• That does not happen very often in UCT rugby clashes with the other top rugby universities and league teams. For instance, prior to the 1974 pack, the battle hardened ex servicemen who came back from WW2 gave UCT an edge over Stellenbosch which caused Doc Craven to become very testy, resulting in him venting his spleen on Doc Louis Babrow. I wish I had been around to hear his mutterings at his old Springbok compatriot. You might say that their rivalry would have been the stuff the best rugby storyteller in South Africa, Paul Dobson, could have spun into a novella.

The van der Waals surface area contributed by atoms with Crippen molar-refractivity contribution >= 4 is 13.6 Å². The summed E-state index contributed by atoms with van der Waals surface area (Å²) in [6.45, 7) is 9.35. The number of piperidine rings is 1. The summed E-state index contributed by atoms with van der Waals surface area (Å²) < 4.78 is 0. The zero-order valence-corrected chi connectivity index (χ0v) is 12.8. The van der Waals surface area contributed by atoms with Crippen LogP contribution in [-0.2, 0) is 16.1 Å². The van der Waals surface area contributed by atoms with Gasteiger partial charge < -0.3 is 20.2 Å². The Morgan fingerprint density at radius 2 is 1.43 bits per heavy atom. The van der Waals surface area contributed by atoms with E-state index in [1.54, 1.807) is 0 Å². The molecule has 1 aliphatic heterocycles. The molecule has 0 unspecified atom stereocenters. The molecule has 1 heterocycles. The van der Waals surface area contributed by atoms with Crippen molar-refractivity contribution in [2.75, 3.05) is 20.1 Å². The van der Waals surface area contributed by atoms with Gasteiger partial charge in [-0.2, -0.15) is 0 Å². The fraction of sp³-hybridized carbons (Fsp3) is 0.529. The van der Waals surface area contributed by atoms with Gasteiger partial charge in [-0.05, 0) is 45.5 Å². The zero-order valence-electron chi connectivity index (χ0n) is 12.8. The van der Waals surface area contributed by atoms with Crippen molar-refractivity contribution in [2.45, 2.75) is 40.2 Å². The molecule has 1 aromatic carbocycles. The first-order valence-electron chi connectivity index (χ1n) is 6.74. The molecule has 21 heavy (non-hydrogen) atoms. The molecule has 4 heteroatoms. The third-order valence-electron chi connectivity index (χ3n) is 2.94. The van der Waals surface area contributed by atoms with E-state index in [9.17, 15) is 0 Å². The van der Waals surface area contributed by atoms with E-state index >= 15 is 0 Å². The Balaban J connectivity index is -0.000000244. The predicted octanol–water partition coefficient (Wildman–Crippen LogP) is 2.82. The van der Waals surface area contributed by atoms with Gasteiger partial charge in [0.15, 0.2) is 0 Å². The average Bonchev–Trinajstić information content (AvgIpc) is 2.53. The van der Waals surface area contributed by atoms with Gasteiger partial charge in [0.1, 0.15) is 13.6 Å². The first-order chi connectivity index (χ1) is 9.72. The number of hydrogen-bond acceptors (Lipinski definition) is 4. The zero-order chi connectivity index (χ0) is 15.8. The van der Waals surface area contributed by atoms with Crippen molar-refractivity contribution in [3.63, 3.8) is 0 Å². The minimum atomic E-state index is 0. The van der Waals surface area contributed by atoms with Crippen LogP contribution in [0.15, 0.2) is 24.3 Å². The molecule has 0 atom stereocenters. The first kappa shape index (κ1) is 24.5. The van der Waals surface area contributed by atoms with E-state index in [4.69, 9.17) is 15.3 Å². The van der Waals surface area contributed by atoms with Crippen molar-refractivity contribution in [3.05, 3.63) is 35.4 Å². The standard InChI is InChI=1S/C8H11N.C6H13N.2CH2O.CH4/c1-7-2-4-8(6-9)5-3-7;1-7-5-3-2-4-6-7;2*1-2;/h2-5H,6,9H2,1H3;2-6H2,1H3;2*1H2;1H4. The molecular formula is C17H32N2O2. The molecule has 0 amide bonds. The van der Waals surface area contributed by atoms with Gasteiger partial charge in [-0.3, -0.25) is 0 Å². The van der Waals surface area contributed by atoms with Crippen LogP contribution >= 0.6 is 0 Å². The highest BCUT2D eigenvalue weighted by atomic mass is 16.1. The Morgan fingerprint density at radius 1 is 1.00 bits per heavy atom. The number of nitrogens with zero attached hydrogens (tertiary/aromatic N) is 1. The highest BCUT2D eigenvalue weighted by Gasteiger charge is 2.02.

• The obsession the Maties have redeveloped with forward dominance, and the poorest backs I have seen in the famous red jersey(other than the scrumhalves and the fullback), coupled with the natural bent of our northern neighbours to go back into panzer type rugby with hired mercenaries, in order to subdue the hated southern universities, is the hallmark of the 2012 Varsity Cup Competition. It is not sour grapes because we struggled. All very good teams have a short life, particularly in university rugby, and perhaps more so in UCT rugby because we do not obsess with the winning at all costs, and there are actually other things in the life of the Ikeys, such as a balanced education, combined with giving it your all on the rugby field, and above all playing the game for the sheer joy and camaraderie. I truly believe that the Maties and the northern universities do not understand how to win joyously, let alone lose graciously. It is far too serious a business for them to take the bitter with the sweet. Losing is an incentive akin to staring into the abyss of disgrace and a haunting sense of failure. It is in the DNA of the Bulls, PUKS, TUKS, Maties, but not the Kovsies. They understand flair and a spirit of adventure in the OFS. I sometimes think that the doughty Voortrekkers dropped off anybody with a sense of humour and a spirit of adventure in the Free State on their painful passage up north. Why the Maties take it quite so seriously is a mystery which has puzzled the rest of us in the W.Cape for centuries.